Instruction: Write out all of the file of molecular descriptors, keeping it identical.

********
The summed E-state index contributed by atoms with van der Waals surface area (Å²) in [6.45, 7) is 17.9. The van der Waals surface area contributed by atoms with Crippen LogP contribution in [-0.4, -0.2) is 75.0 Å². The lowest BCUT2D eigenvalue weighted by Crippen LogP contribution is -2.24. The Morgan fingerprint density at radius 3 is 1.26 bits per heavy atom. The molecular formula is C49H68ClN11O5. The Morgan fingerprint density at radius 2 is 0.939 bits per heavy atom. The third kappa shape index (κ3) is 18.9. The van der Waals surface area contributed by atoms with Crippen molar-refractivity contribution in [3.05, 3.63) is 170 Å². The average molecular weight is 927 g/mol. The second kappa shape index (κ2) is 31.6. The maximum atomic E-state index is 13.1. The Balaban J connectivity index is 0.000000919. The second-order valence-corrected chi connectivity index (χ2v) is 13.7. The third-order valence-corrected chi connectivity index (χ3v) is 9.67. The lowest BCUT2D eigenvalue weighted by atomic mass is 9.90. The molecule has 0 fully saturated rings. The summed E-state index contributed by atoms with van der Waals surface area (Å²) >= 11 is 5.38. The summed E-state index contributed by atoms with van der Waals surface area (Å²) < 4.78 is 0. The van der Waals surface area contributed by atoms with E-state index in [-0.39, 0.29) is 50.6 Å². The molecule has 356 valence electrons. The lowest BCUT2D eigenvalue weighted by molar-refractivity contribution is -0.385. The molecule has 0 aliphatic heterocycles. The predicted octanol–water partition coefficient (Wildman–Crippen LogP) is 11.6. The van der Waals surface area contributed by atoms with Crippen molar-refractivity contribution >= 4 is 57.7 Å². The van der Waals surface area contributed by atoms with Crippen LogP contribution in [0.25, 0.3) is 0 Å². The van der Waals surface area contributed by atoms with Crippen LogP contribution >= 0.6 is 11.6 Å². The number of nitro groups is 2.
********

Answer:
The summed E-state index contributed by atoms with van der Waals surface area (Å²) in [6.45, 7) is 17.9. The van der Waals surface area contributed by atoms with Crippen LogP contribution in [-0.4, -0.2) is 75.0 Å². The lowest BCUT2D eigenvalue weighted by Crippen LogP contribution is -2.24. The Morgan fingerprint density at radius 3 is 1.26 bits per heavy atom. The molecular formula is C49H68ClN11O5. The Morgan fingerprint density at radius 2 is 0.939 bits per heavy atom. The third kappa shape index (κ3) is 18.9. The van der Waals surface area contributed by atoms with Crippen molar-refractivity contribution in [3.05, 3.63) is 170 Å². The average molecular weight is 927 g/mol. The second kappa shape index (κ2) is 31.6. The maximum atomic E-state index is 13.1. The Balaban J connectivity index is 0.000000919. The second-order valence-corrected chi connectivity index (χ2v) is 13.7. The third-order valence-corrected chi connectivity index (χ3v) is 9.67. The lowest BCUT2D eigenvalue weighted by atomic mass is 9.90. The molecule has 0 fully saturated rings. The summed E-state index contributed by atoms with van der Waals surface area (Å²) >= 11 is 5.38. The summed E-state index contributed by atoms with van der Waals surface area (Å²) < 4.78 is 0. The van der Waals surface area contributed by atoms with E-state index in [-0.39, 0.29) is 50.6 Å². The molecule has 356 valence electrons. The lowest BCUT2D eigenvalue weighted by molar-refractivity contribution is -0.385. The molecule has 0 aliphatic heterocycles. The predicted octanol–water partition coefficient (Wildman–Crippen LogP) is 11.6. The van der Waals surface area contributed by atoms with Crippen molar-refractivity contribution >= 4 is 57.7 Å². The van der Waals surface area contributed by atoms with Crippen LogP contribution in [0.25, 0.3) is 0 Å². The van der Waals surface area contributed by atoms with Crippen LogP contribution >= 0.6 is 11.6 Å². The number of nitro groups is 2.